Precious Moments

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I recently read a fitness article that indicated that a few minutes of activity every hour or so for us sedentary desk-bound workers could accumulate into a sizeable boost in personal fitness over time. I submit that the same is true for the value of a few precious moments reading while waiting for the bus, or the dentist, or the pharmacist, or for our always late spouse or pal to arrive.

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What I have called Reading Fitness has been the topic of conversation among school folks for a very long time. Under the more common name of summer slide, it comes up every spring when the prospect of children taking a reading hiatus for nearly 3 months portends a several step retreat the next school year to get them back up to speed. It’s not just a vacation, it’s almost a reading coma, resulting in badly sagging reading muscle.

How much time do kids spend doing nothing on any day? I don’t mean day dreaming of course. That’s doing something very important. We all need that. I mean waiting for something to happen or someone to show up. One minute may not sound like much, but it is certainly plenty of time to grab a magazine and fall gently into the arms of an author with a delightful story to tell or some expertise to share.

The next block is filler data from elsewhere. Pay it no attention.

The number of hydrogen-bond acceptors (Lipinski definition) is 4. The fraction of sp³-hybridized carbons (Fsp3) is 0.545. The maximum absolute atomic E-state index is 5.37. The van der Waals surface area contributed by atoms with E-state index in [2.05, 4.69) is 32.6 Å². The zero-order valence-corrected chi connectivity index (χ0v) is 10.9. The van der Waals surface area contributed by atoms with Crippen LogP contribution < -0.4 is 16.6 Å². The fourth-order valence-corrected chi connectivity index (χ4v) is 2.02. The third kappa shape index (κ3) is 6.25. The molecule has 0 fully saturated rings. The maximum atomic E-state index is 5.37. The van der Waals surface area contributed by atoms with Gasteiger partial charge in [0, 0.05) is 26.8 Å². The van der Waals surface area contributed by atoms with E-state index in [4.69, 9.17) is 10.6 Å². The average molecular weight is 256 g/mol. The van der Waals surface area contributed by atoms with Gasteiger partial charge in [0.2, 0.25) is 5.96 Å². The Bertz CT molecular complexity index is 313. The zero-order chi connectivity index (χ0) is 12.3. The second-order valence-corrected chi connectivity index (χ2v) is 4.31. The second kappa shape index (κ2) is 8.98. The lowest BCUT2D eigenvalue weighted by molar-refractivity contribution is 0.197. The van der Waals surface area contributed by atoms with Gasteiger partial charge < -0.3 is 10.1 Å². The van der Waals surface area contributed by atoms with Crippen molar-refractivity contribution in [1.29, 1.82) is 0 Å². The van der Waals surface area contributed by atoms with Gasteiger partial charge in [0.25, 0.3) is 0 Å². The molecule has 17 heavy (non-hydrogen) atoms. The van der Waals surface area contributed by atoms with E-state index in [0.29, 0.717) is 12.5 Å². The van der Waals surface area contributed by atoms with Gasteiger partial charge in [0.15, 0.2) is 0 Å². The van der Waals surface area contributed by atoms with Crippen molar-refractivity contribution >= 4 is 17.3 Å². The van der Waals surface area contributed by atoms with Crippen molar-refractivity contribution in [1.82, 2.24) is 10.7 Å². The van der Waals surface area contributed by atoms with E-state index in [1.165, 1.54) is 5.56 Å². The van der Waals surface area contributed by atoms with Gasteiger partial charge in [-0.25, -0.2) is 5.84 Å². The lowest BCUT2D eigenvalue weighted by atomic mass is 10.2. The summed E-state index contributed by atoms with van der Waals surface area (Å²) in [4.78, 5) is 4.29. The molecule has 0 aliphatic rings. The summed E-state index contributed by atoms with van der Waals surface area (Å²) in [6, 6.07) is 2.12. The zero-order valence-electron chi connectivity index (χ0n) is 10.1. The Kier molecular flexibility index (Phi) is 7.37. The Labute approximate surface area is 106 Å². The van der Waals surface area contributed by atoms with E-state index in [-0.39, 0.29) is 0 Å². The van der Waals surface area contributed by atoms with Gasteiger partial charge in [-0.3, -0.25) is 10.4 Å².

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Daniel Radcliffe reading Harry Potter on a break while filming Harry Potter.

Those small change downtimes, those little packets of moments, can add up to a sizeable chunk of time across just a week. This is what magazines, comic books and paperbacks were made for. Light, easy to carry, no concern about a bent corner or a slightly cracked book spine. They readily fit into a back pocket or a purse and can be whipped out as these serendipitous free moments drop into our laps.

A bonus? If children always have a self-selected book, magazine or comic at hand, then they are never going to be bored (and whiney), they are always going to be comfortable to recede into their own little reading worlds, becoming part of an unfolding story or picking up where they left off exploring a topic of personal interest.

So, creating a culture in the family that includes the expectation that no matter “WHAT’S” not yetwaiting 2 “UP?”.  That there can always be a book stuffed into a tote, or pocket, or in hand serving as the simplest possible step in addressing and even possibly eliminating that abandonment of reading that can accumulate to as much as 3 full years’ worth of lost reading ability, experience and accumulated knowledge across a K-12 career. Kids can’t get that back without lots of hard work, taking up even more of their, and our, precious moments.

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